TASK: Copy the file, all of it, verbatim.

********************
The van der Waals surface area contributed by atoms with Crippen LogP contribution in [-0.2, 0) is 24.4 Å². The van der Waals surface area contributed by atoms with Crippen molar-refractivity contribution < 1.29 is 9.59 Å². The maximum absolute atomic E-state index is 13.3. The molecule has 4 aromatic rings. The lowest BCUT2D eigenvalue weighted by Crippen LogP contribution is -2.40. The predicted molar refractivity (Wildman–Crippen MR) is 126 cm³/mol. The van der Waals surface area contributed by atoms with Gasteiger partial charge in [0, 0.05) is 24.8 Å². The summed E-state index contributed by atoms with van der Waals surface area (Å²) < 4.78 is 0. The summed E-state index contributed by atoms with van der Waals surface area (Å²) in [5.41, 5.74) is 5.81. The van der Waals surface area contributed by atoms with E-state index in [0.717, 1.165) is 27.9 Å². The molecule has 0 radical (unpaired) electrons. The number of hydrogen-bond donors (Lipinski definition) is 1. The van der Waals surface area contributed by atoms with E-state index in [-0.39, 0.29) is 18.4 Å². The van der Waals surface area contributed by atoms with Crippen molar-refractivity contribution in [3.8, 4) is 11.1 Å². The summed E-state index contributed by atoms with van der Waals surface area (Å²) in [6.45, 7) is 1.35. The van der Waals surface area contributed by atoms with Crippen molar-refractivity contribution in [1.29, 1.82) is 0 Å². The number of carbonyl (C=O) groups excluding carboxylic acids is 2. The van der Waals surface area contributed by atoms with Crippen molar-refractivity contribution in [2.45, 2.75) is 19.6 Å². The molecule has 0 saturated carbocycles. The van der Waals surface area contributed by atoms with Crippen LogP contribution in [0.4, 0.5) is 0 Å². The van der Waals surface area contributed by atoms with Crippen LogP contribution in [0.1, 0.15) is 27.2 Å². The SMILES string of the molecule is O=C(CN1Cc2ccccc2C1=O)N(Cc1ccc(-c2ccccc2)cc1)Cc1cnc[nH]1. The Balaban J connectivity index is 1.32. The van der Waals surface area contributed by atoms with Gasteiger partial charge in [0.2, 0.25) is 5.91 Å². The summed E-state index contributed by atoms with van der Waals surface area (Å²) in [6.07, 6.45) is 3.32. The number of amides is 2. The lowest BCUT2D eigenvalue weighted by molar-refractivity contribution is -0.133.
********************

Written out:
The van der Waals surface area contributed by atoms with Crippen LogP contribution in [-0.2, 0) is 24.4 Å². The van der Waals surface area contributed by atoms with Crippen molar-refractivity contribution < 1.29 is 9.59 Å². The maximum absolute atomic E-state index is 13.3. The molecule has 4 aromatic rings. The lowest BCUT2D eigenvalue weighted by Crippen LogP contribution is -2.40. The predicted molar refractivity (Wildman–Crippen MR) is 126 cm³/mol. The van der Waals surface area contributed by atoms with Gasteiger partial charge in [0, 0.05) is 24.8 Å². The summed E-state index contributed by atoms with van der Waals surface area (Å²) < 4.78 is 0. The summed E-state index contributed by atoms with van der Waals surface area (Å²) in [5.41, 5.74) is 5.81. The van der Waals surface area contributed by atoms with E-state index in [0.717, 1.165) is 27.9 Å². The molecule has 0 radical (unpaired) electrons. The number of hydrogen-bond donors (Lipinski definition) is 1. The van der Waals surface area contributed by atoms with E-state index in [-0.39, 0.29) is 18.4 Å². The van der Waals surface area contributed by atoms with Crippen molar-refractivity contribution in [3.8, 4) is 11.1 Å². The summed E-state index contributed by atoms with van der Waals surface area (Å²) in [6.45, 7) is 1.35. The van der Waals surface area contributed by atoms with Crippen molar-refractivity contribution in [1.29, 1.82) is 0 Å². The number of carbonyl (C=O) groups excluding carboxylic acids is 2. The van der Waals surface area contributed by atoms with Crippen molar-refractivity contribution in [2.45, 2.75) is 19.6 Å². The molecule has 0 saturated carbocycles. The van der Waals surface area contributed by atoms with Crippen LogP contribution in [0.4, 0.5) is 0 Å². The van der Waals surface area contributed by atoms with Crippen LogP contribution in [0.1, 0.15) is 27.2 Å². The SMILES string of the molecule is O=C(CN1Cc2ccccc2C1=O)N(Cc1ccc(-c2ccccc2)cc1)Cc1cnc[nH]1. The Balaban J connectivity index is 1.32. The van der Waals surface area contributed by atoms with Gasteiger partial charge in [0.2, 0.25) is 5.91 Å². The summed E-state index contributed by atoms with van der Waals surface area (Å²) in [6.07, 6.45) is 3.32. The number of amides is 2. The lowest BCUT2D eigenvalue weighted by molar-refractivity contribution is -0.133.